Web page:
1. Technology

What is a CSS Inline Style?

CSS Styles with the Style Attribute and No Style Sheet


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Inline styles are CSS styles that are applied to one element using the style attribute.

How to Write an Inline Style

  1. Write your style property the same way you would in a style sheet. But it needs to be all one line. Separate multiple properties with a semi-colon just as you would in a style sheet.
    background:#ccc; color:#fff; border: solid black 1px;
  2. Place that line of styles inside the style attribute of the element you want styled.
    <p style="background:#ccc; color:#fff; border: solid black 1px;">

Advantages of Inline Styles

Because of the cascade, inline styles have the highest precedence. That means they are going to be applied no matter what*. The only styles that have higher precedence than inline styles are user styles applied by the readers themselves. So if you are having trouble getting your changes to apply, you can set an inline style on the element and if it still doesn't display, you know there's something else going on.

Inline styles are easy and quick to add. You don't need to create a whole new document (as with external style sheets) or edit a new element in the head of your document (as with internal style sheets). You just add the style attribute that is valid on nearly every XHTML element.

Disadvantages of Inline Styles

Because they are the most specific in the cascade, they can over-ride things you didn't intend them to.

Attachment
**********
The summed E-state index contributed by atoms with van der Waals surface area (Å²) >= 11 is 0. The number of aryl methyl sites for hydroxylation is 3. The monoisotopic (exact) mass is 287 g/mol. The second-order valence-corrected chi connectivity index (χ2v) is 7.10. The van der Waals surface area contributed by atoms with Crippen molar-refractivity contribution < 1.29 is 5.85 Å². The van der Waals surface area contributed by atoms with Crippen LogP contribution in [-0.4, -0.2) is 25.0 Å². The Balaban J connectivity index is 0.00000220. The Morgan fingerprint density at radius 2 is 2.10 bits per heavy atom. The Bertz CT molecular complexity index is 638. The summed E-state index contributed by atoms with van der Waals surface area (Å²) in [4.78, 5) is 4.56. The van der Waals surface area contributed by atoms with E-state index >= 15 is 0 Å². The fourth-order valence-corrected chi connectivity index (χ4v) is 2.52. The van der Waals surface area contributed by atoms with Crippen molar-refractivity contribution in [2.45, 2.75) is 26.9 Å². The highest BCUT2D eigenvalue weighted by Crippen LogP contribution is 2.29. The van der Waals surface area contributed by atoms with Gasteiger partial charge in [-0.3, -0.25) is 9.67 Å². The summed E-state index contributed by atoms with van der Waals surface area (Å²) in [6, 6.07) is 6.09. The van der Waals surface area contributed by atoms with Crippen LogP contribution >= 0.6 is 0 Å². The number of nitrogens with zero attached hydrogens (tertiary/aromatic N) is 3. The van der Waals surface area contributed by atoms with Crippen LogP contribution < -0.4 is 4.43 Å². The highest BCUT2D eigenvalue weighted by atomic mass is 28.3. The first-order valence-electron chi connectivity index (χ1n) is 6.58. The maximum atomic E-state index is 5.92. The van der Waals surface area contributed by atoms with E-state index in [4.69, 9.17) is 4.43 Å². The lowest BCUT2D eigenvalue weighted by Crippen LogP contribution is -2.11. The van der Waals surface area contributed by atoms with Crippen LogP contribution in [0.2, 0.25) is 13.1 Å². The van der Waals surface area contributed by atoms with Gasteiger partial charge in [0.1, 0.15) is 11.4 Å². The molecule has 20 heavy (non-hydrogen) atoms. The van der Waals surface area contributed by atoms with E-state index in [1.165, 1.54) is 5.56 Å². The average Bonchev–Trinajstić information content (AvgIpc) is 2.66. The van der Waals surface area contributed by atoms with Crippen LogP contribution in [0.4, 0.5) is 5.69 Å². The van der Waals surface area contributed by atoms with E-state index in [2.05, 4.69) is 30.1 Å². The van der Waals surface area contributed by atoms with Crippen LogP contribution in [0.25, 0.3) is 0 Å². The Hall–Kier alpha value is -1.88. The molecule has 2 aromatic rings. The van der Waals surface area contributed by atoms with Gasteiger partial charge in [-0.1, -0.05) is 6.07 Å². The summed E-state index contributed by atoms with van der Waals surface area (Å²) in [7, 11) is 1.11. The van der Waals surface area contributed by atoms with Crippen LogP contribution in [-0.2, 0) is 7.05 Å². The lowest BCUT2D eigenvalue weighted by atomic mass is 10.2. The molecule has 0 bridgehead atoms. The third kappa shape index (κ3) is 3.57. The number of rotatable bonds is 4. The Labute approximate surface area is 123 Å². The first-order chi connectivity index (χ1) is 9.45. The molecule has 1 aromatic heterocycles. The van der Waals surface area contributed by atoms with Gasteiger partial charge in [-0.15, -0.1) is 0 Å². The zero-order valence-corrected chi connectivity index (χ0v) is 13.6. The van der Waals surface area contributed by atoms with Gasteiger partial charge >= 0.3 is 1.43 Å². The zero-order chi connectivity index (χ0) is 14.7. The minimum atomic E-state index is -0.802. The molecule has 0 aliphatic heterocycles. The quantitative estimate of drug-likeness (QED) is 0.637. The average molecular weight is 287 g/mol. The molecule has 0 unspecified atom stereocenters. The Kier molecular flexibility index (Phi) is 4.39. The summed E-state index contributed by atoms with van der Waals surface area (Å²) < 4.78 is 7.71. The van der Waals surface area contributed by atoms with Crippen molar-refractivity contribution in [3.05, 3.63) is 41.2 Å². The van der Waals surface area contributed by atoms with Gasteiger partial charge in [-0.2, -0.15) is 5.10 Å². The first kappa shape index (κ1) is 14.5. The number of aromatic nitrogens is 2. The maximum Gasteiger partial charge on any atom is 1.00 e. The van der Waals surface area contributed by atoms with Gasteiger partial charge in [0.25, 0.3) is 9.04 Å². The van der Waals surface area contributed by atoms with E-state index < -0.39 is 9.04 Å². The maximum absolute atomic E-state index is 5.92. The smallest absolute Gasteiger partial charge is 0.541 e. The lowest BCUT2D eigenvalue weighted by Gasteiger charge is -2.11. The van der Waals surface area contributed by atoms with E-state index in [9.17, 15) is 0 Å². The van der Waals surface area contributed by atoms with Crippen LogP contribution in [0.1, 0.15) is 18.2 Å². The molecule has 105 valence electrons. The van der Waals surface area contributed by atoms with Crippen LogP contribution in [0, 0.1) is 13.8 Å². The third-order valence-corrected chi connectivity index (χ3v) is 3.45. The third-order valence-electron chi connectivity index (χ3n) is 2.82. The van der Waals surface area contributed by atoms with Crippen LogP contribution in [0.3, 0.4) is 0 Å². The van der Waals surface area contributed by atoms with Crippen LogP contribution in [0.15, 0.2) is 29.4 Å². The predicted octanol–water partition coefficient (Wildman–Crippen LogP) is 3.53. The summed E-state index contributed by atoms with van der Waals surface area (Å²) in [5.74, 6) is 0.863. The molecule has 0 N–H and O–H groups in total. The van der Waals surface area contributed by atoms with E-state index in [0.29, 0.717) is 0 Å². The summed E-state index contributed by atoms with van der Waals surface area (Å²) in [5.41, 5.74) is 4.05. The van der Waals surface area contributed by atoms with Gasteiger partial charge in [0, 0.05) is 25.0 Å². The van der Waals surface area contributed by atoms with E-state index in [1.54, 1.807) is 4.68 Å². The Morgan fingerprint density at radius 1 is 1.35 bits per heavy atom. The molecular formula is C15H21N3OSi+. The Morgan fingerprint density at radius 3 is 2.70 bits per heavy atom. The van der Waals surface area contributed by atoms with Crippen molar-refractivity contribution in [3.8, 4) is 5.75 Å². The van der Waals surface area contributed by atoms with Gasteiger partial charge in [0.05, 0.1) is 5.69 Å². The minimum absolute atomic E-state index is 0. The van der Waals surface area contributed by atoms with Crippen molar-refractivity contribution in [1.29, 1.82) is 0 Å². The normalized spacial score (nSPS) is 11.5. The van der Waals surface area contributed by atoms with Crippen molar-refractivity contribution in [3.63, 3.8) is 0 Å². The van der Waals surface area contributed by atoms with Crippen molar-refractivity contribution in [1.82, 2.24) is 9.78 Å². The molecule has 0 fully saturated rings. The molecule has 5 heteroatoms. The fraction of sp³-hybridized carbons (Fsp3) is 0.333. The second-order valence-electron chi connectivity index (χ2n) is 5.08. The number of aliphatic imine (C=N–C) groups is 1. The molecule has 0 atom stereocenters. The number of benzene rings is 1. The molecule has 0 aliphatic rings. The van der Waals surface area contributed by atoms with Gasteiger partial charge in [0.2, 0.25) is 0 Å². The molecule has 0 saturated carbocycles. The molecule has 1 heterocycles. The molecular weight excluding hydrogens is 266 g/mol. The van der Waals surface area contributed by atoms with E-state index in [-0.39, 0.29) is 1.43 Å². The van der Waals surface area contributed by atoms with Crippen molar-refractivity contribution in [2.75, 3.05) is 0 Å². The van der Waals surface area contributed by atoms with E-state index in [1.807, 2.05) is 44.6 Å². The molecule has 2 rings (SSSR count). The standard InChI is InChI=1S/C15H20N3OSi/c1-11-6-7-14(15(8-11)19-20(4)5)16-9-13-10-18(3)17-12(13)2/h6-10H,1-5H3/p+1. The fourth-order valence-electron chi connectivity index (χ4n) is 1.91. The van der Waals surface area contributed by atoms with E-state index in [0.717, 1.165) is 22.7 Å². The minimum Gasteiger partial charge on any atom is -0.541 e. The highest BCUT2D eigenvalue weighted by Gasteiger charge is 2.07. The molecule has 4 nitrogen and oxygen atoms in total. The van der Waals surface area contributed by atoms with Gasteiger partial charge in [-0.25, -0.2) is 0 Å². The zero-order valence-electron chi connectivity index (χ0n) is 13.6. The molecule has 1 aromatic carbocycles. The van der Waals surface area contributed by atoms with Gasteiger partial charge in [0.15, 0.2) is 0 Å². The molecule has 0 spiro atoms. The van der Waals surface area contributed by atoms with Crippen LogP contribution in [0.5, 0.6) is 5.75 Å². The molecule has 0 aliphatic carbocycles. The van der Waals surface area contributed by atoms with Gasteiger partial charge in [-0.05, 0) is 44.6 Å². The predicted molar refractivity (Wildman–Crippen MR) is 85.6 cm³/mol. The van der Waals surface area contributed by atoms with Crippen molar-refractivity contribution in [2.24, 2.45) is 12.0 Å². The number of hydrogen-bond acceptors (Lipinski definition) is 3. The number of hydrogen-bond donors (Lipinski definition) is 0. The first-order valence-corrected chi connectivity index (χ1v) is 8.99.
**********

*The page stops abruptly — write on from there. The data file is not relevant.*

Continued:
Inline styles must be applied to every element you want them on. So if you want all your paragraphs to have the font family “Arial” you have to add an inline style to each <p> tag in your document. This adds both maintenance work for the designer and download time for the reader.

It's impossible to style pseudo-elements and -classes with inline styles. For example, with external and internal style sheets, you can style the visited, hover, active, and link color of an anchor tag. But with an inline style all you can style is the link itself, because that's what the style attribute is attached to.

I recommend not using inline styles for your web pages because they cause problems and make the pages a lot more work to maintain. The only time I use them is when I want to check a style quickly during development. Once I've got it looking right for that one element, I move it to my external style sheet.

*There are a few cases where an inline style can be over-ridden, such as with the !important attribute or with user style sheets. But with typical CSS usage, inline styles will have highest precedence.

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